Just as we humans take extra steps when the heat hits so too do our pasture raised animals. We do aid the animals in their quest for coolness, but they are capable on their own. It is quite magnificent to watch each animal type use their natural surroundings to their cooling advantage. Though we would rather not have the misery of high temperatures, witnessing every act of animal intuition is some how peaceful and harmonious.
Pasture Raised Poultry
Layers – The laying hens cool themselves in the shade and by digging holes in which to lie. Their wings spread out and they wiggle their bodies into the holes while miniature dust clouds ascend into the air. Double bonus: the dirt from this process protects them naturally from mites and smaller pest. We play our part by making sure there is a nice shade tree for them and that water is readily available.
Meat Chickens – One of the best things we can do for meat chickens in the south is to not raise them in the summer. When it is necessary to do so, we stock less birds in each moveable shelter. We also plan our moves of the shelters to have them in the shade when they are the oldest and least able to cool themselves. Unlike the hens, they do not dig holes to lie in when they are at their largest. Water is more vital to these animals when it is hot than any others we have. When the heat is really on we journey to the land on which they are raised three times a day to make sure water is plentiful for them.
Turkeys – Our baby turkeys, poults, arrive in the heat of late July, but that is perfect for these not yet feathered little ones. They prefer temps in the 90’s and have plenty of room to spread out in their brooder room, which keeps them safe from drafts, predators, and rain. When the summer temps just start to wane the poults are feathered and old enough to head out on pasture to enjoy the first cooler nights of the looming fall. During the day we provide them with ample shade from tarps to help fight of that pesky North Carolina summer that often fails to give way until the second “ber” month.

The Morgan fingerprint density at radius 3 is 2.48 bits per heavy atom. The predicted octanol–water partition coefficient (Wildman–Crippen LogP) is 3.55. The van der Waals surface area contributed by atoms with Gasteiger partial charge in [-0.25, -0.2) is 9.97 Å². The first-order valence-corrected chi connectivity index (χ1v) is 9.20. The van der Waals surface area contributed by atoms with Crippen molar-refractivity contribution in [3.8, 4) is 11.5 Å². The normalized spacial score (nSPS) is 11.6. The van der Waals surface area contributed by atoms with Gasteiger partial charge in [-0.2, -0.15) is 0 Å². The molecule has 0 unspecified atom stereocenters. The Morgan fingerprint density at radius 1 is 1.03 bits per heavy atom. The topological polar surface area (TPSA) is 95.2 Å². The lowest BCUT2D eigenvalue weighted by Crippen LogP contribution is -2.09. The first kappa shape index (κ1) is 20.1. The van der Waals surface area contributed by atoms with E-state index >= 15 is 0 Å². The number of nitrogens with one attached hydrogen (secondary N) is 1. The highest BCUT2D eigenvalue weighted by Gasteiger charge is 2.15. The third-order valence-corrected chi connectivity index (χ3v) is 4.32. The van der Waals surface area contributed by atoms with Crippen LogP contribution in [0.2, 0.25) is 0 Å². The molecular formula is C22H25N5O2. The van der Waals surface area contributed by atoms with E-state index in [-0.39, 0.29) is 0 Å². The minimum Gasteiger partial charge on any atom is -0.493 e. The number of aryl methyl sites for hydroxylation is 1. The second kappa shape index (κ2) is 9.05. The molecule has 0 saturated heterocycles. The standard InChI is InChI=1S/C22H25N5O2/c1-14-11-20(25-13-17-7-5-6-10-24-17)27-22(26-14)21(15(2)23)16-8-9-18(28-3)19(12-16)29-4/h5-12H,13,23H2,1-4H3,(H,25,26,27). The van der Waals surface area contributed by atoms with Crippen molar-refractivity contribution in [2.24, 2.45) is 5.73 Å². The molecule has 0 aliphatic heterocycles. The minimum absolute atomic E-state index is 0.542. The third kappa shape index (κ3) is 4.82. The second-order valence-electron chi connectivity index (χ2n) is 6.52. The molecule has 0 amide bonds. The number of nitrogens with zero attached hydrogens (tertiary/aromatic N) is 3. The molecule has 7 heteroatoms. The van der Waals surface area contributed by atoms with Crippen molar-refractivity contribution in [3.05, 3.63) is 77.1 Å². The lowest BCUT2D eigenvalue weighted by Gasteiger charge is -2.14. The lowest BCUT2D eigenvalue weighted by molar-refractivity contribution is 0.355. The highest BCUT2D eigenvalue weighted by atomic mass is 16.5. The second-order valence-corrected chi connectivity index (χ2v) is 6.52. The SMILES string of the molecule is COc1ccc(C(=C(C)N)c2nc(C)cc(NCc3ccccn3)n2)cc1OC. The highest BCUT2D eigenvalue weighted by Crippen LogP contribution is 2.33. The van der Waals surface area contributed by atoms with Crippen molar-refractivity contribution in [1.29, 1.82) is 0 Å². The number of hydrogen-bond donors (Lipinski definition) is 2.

Pasture Raised Pork
The pigs are without a doubt the easiest in the sweltering heat because we give them a silvopasture in which to reside. This wooded pastureland is their natural habitat and they love to sleep in the shade of the large trees. Late in the afternoon when the sun is kissing the horizon the pigs will come up to eat and we playfully spray them with water and create a mini wallow for them. They are fond of the shower and enamored with the resulting mud.
Our rabbits have a movable shelter that is almost completely covered by lightweight material to provide total shade when it gets hot. The heat of the day will find these guys spread out with their ears up to help them thermoregulate (read more about their amazing ears here). They are naturally the most active at predawn and dusk, thus, laying around during the heat of the day is just as nature planned. When the long hot days of summer arrive the rabbits move to a place they are in the shade of trees 100% of the time.
In the heat or in the cold, we seek to keep our pasture raised animals safe while also allowing them to use their natural abilities which makes them happy. To us, humanly raised animals are not kept in temperature -controlled buildings. They are kept in nature and given the opportunity to be the best hole digging chicken, mud wallowing pig, or taking it easy rabbit they can be.